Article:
On Vacation II, lots of the songs are named after people or places. Do you find it easier to write songs when they’re inspired by such specific and concrete things, or do you prefer writing about more abstract themes like feelings?
Ace: Vacation II is a whole bunch of songs written by me, Mikey, and some other friends that are in my life. It’s inspired by other places I’ve been to and Mikey’s been to.
Mikey: I thought it was a little easier to write about more concrete things.
When you released “New York,” you wrote a post on Tumblr explaining the reasoning behind that song. Why did you think it was important to explain that particular song’s meaning?
Ace: “New York” is pretty much based on the film Heaven Knows What. I was watching the film and I decided to write a poem to it and then I formulated it into a song.
Have any other movies inspired your music?
Ace: With the new album I guess some Warhol stuff, there’s one thing he made with the Velvet Underground and I guess that inspired a lot of it. Pretty much a bunch of movies, Heaven Knows What for “New York” and some films by Warhol for the new album.
Watch: “New York” – Acid Ghost
A few days ago you tweeted “I make music for John Green movies.” If you could choose a movie, John Green or not, for your music to be featured in, what would it be and what song would you choose?
Ace: I’d say probably “Overthinking”. I tweeted that because I saw someone comment that on one of our videos, I think it was “Overthinking”, and I thought “Yeah, it kind of does sound like a John Green movie”. I don’t know, I think Paper Towns would be a cool movie.
Mikey: Hmm… Probably… This is a tough one. Endless Summer. I’d probably say my favourite song to go in a movie would either be “Aly’s Song” or “We Hate Indie Music”, I think one of those, they’re really fun to play.
Mac Demarco seems like a recurring theme on your social media platforms. He’s listed as your genre on Facebook, you have a picture with him, you tweeted about meeting him backstage, and even one of Vacation II’s tags on Bandcamp was about him. May I ask why he seems to be so present in the Acid Ghost world?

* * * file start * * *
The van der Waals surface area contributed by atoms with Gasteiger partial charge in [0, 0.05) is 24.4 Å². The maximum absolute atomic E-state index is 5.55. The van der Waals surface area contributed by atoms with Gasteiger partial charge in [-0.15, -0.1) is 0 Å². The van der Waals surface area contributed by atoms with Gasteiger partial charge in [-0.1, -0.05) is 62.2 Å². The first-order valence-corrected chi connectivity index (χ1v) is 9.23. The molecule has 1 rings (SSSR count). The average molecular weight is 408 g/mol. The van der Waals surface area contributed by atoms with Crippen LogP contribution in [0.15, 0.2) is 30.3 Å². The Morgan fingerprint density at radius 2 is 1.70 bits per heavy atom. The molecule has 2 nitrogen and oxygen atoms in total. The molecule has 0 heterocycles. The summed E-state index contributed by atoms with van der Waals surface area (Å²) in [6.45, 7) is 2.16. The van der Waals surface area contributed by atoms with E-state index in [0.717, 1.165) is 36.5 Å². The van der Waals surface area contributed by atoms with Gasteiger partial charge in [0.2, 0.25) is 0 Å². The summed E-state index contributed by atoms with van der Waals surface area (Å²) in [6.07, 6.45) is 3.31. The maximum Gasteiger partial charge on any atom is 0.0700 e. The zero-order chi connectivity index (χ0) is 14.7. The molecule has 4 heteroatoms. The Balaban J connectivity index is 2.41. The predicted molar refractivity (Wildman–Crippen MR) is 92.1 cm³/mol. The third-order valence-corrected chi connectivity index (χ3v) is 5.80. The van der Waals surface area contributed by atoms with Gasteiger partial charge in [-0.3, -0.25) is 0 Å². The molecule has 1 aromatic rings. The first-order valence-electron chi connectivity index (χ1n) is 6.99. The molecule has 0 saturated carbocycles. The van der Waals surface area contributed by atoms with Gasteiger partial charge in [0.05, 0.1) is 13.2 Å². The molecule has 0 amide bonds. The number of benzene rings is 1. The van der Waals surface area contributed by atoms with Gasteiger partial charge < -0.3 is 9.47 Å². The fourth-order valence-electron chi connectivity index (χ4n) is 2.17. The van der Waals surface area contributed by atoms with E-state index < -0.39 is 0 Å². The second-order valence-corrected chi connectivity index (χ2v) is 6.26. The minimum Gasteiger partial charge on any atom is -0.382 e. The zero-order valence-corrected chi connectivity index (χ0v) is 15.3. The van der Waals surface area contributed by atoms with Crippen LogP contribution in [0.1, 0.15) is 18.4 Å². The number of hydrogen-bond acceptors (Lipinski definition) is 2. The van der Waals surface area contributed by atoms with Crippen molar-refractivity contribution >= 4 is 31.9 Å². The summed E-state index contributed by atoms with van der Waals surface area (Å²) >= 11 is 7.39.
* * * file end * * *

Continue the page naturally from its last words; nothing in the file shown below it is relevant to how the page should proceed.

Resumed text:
Ace: When I started listening to indie music, I guess Mac Demarco was the one who introduced me to it. It’s just another sarcastic way of saying “We make indie music also.” People who listen to our music listen to him, so I guess it’s a funny kind of joke.
Mikey: Yeah, when we made it it was kind of a joke.
In a recent interview you said you don’t plan on being signed to any label for now. Why is that?
Ace: Music for me and Mikey has always been just for the music, and that’s the other stuff that comes along with it. We’ve always been a “do it yourself” kind of band so we have more freedom with the ideas, when stuff will be released. I guess that’s why we don’t plan on being signed.
Mikey: We’re just doing it for the fun of it, just to enjoy it. We don’t want to be tied down to anything just yet.
You recently released a book - what prompted you to do so?
Ace: Basically what happened was, I moved to San Francisco and I basically wrote about the experience I had living in San Francisco for two years. And I guess there were issues with the pressing, we’re still trying to find another place that will publish it so I guess it’s on hold for now, but one day I really plan on releasing it.
What inspired you to start writing and making music?
Ace: I don’t know for Mikey but for me, I always listened to music. Me and Mikey met at a show and we found out the both of us played instruments. One day we decided to jam and I guess that was when we made our first song.
Mikey: Yeah it kind of happened. He asked me to play drums at a show one time because he didn’t have a drummer, so I just did that, and three weeks later it turned into a single that would be released.
Ace: We actually didn’t know we could make music like that. We found out…
Mikey: And stuck with it. We had nothing else going on here in our lives.
Ace: It’s a good hobby to have.
What’s your ultimate purpose with your music?
Ace: As artists I guess your biggest goal should be to inspire other people. People have made art of our music and sent it to me and Mikey, and that’s really cool, that other people are inspired by it.
Mikey: We’ve had a lot more recognition as band, which is pretty cool because I never thought that would happen, and when people say how it affects their lives and stuff it’s kind of gnarly, all I do is play drums, I don’t know how that affects people’s lives but if it does that’s cool. Our songs have meanings so if our songs help people through whatever they’re going through, I guess that would be it.
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cover photo: Acid Ghost